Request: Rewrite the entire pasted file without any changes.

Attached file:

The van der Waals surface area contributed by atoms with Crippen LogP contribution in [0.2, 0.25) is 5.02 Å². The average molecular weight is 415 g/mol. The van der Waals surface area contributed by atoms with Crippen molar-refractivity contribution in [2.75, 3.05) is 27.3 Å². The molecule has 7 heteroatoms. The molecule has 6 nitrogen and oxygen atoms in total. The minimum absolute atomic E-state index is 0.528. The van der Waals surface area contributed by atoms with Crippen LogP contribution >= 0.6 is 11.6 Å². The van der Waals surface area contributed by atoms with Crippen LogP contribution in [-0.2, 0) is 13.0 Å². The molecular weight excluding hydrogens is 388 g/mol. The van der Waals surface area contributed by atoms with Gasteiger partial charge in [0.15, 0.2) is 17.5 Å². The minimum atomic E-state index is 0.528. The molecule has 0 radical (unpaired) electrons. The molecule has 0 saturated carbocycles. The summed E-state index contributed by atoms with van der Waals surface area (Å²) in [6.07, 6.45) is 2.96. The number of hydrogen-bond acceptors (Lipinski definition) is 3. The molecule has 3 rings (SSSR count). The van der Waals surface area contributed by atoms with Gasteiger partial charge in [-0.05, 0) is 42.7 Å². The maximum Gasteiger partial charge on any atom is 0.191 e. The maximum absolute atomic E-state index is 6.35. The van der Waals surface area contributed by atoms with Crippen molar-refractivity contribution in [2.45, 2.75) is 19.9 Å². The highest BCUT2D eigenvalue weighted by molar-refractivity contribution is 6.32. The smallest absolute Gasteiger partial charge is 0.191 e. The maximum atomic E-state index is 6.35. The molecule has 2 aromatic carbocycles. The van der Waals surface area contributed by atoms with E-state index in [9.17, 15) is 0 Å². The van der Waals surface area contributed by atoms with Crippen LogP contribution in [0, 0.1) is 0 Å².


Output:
The van der Waals surface area contributed by atoms with Crippen LogP contribution in [0.2, 0.25) is 5.02 Å². The average molecular weight is 415 g/mol. The van der Waals surface area contributed by atoms with Crippen molar-refractivity contribution in [2.75, 3.05) is 27.3 Å². The molecule has 7 heteroatoms. The molecule has 6 nitrogen and oxygen atoms in total. The minimum absolute atomic E-state index is 0.528. The van der Waals surface area contributed by atoms with Crippen LogP contribution >= 0.6 is 11.6 Å². The van der Waals surface area contributed by atoms with Crippen LogP contribution in [-0.2, 0) is 13.0 Å². The molecular weight excluding hydrogens is 388 g/mol. The van der Waals surface area contributed by atoms with Gasteiger partial charge in [0.15, 0.2) is 17.5 Å². The minimum atomic E-state index is 0.528. The molecule has 0 radical (unpaired) electrons. The molecule has 0 saturated carbocycles. The summed E-state index contributed by atoms with van der Waals surface area (Å²) in [6.07, 6.45) is 2.96. The number of hydrogen-bond acceptors (Lipinski definition) is 3. The molecule has 3 rings (SSSR count). The van der Waals surface area contributed by atoms with Gasteiger partial charge in [-0.05, 0) is 42.7 Å². The maximum Gasteiger partial charge on any atom is 0.191 e. The maximum absolute atomic E-state index is 6.35. The van der Waals surface area contributed by atoms with Crippen molar-refractivity contribution in [2.45, 2.75) is 19.9 Å². The highest BCUT2D eigenvalue weighted by molar-refractivity contribution is 6.32. The smallest absolute Gasteiger partial charge is 0.191 e. The maximum atomic E-state index is 6.35. The molecule has 2 aromatic carbocycles. The van der Waals surface area contributed by atoms with E-state index in [9.17, 15) is 0 Å². The van der Waals surface area contributed by atoms with Crippen LogP contribution in [0, 0.1) is 0 Å².